More choruses should make an entrance like the Washington Douglass Chorale.
As evening settled in on Sunday, the 47 choristers filed two-by-two down the center aisle of National United Methodist Church reverently toting little battery-powered candles and singing the plainsong hymn, “Of the Father’s Love Begotten,” accompanied by Julie Huang Tucker on the church’s mighty organ.
It was a fittingly ceremonial start to the inaugural concert of this new semiprofessional chorus, launched this year by former Choral Arts Society of Washington director Scott Tucker and producer, composer and music director Nolan Williams Jr. It was also a standing-room-only affair, with more than 700 tickets sold and attendees hugging their own coats to make room.
As co-artistic directors, the two men have made it the WDC’s explicit mission to “celebrate the rich tapestry of musical styles that stem from both Black and White traditions.” On Sunday, they also made it their mission to celebrate the season with “Noel! A Glorious Mystery,” a program of holiday hymns, choral deep cuts, festive contemporary experiments and attention-seizing fresh arrangements of old favorites.
“If you didn’t come here in the holiday spirit, you’ll leave in the holiday spirit” host Allison Seymour said at the outset. “You might even buy a tree on the way home.”
The program opened with a churchwide singalong of composer and organist Evelyn Simpson Curenton’s arrangement of “O Come, All Ye Faithful,” which put the sublime half-diminished seventh made famous by David Willcocks to chill-inducing use, and concluded with a stirring bespoke coda.
Pipes properly cleared, the chorus then moved straight into Daniel Pinkham’s 1957 “Christmas Cantata (Sinfonia Sacra).” Accompanied by a small brass ensemble, they beautifully handled the softly sustained “Alleluia” of its opening movement, the veil of soprano and alto voices in its central “Adagio,” and the sprightly and celebratory “Allegro” finish.
Baritones Daniel Smith and Darrick Spiller were highlights of the show’s second chapter, which paired Margaret Bonds’s “Could He Have Been an Ethiope?” (with its unexpected harmonic destinations) and Peter Cornelius’s “The Three Kings.” Spiller’s welcoming warble was especially suited to the narrative role of the lyric.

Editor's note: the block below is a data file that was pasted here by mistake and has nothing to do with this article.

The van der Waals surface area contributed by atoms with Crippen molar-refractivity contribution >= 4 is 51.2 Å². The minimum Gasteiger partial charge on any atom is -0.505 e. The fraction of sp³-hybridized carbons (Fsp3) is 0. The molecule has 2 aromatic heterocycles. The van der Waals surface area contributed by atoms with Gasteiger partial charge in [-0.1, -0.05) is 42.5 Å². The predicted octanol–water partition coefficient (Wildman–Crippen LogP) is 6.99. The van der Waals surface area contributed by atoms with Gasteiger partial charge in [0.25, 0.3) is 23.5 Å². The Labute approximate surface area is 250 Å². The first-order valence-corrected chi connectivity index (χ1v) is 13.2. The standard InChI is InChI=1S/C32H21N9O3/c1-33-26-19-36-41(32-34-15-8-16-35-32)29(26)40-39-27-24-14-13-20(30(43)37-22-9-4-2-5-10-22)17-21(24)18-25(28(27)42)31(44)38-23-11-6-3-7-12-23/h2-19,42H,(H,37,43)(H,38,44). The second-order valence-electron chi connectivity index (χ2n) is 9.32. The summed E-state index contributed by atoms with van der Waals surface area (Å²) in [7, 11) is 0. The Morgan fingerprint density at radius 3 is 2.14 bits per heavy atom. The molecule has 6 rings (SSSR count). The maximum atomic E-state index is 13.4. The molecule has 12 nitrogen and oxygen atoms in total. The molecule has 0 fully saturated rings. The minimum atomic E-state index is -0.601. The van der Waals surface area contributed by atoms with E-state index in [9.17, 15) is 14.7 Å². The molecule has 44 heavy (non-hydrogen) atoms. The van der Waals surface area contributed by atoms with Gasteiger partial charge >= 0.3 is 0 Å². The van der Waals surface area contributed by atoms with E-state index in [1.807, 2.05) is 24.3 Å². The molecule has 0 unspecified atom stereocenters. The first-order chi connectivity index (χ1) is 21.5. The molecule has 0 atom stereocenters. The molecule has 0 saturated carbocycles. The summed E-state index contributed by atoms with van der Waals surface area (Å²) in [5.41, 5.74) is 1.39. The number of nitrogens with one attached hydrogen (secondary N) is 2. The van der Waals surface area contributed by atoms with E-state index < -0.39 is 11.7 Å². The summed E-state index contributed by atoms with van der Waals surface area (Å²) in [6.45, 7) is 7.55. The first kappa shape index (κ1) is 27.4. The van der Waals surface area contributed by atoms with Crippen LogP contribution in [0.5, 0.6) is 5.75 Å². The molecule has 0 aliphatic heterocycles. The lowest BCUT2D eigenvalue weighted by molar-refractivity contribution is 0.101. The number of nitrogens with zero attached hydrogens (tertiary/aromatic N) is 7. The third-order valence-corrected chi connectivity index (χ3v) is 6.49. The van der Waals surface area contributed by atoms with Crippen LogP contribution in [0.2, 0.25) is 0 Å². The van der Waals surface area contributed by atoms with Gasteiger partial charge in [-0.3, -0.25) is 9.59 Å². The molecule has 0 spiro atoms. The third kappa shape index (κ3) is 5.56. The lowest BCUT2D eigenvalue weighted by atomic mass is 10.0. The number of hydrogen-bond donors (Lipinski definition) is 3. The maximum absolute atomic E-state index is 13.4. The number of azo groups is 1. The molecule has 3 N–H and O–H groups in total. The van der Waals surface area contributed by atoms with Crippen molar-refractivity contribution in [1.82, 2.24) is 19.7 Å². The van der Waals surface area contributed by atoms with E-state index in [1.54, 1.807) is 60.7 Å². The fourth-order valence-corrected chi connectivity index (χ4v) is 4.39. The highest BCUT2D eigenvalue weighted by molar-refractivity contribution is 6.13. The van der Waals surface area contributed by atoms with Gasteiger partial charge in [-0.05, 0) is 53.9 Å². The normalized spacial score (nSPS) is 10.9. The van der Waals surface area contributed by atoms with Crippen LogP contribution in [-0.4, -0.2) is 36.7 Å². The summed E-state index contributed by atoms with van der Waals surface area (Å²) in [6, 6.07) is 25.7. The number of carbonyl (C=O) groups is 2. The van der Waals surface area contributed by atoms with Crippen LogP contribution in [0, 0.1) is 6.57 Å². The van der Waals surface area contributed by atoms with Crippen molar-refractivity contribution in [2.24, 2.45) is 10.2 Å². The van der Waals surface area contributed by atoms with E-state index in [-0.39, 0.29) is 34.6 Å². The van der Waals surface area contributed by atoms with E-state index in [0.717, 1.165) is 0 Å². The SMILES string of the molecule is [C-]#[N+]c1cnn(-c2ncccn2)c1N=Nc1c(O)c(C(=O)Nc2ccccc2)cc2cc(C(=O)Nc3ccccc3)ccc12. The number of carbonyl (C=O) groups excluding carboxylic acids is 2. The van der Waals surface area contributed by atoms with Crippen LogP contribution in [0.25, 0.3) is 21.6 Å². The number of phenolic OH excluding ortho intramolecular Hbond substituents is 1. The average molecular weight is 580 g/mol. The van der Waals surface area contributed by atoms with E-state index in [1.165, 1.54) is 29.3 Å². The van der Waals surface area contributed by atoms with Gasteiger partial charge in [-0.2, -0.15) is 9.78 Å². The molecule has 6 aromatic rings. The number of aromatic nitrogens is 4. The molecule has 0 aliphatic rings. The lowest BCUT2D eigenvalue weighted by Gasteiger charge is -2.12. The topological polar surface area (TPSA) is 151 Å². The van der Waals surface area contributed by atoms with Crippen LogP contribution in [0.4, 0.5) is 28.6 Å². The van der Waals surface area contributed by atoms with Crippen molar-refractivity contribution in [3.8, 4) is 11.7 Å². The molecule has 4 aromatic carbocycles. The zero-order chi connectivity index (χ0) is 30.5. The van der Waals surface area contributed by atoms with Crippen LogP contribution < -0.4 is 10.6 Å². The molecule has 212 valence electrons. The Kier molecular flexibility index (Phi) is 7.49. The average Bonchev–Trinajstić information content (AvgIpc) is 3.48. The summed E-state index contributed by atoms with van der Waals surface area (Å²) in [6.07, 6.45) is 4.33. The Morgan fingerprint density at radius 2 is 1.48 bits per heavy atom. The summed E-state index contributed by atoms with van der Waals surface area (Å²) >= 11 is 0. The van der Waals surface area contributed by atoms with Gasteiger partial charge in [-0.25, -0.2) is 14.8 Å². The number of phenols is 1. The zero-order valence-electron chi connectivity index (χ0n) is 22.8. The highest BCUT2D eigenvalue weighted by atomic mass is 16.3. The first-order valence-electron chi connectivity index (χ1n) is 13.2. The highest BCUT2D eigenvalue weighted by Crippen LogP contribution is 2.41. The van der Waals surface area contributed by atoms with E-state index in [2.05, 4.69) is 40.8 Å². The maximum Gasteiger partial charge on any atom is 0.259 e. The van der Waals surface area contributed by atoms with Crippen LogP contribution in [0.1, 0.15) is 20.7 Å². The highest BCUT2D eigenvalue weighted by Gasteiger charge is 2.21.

The intricacies of Francis Poulenc’s “O Magnum Mysterium” offered a demonstration of how finely tuned this young chorus is. A lushly layered “Ave Maria” from the early-20th-century Black composer Nathaniel Dett was radiantly realized by the chorus and splendidly decorated by tenor Devin Mercer.
The penultimate portion of program opened with Renaissance composer Jan Pieters Sweelinck’s perennially popular motet, “Hodie Christus Natus Est,” but this austere a cappella gave way to a showcase of alluring contemporary arrangements. A muted trumpet cracked the door for a sleek and cosmopolitan “Silent Night” arranged by Williams Jr., narrated by Aaron Myers and gracefully sung by bass David Breen, who strung its melody like a strand of lights over slowly unfurling jazz-hued harmonies.
The soprano Jouelle Roberson was the jewel of an energizing suite that recast “O Holy Night” in progressively richer and more robust settings, reaching a gospel-infused climax that had my fellow listeners swaying in the pews. Williams Jr.’s smart and shadowy arrangement of “What Child Is This?” offered soprano Michelle Maxwell a forum for her buoyant, vibrant vocalizations, and the chorus a chance to sound supremely slick. A final “Glory to God!” section landed with Mark Butler’s arrangement of “Glory, Hallelujah to the Newborn King,” mightily led by tenor Wayne Jennings and concluding in a toe-curling hail of praise. And a finale of a Williams Jr. arrangement of “Gloria!” (i.e. “Angels We Have Heard On High”) with blazing performances from tenors Michael McKeon and Jonathon Hampton.
It wasn’t a perfect performance — the balances were here and there a bit off and unruly, which could have had as much to do with the venue or the microphones onstage as the inexperience of the chorus itself. Also, next time, someone needs to remember to disengage the snare drum, which caught some resonant and thus rattling frequencies at inopportune times.
But in a town nearly drowned in choral talent, the WDC immediately shows a special spark — a fearless mix of old and new, classical and not, expected and un-, performed with skill to match its vivacity. I won’t lie, as I rode home past the Christmas tree stands on Massachusetts Ave., I considered asking my Lyft driver if he had any twine in the trunk.
The Washington Douglass Chorale won’t make its next appearance until spring, an April program titled “Liberty and Justice for All?” which will put an emphasis on the question mark and include works by Duke Ellington and William Billings. I’d recommend stalking the site and securing tickets in advance; this WDC is a glorious mystery no more.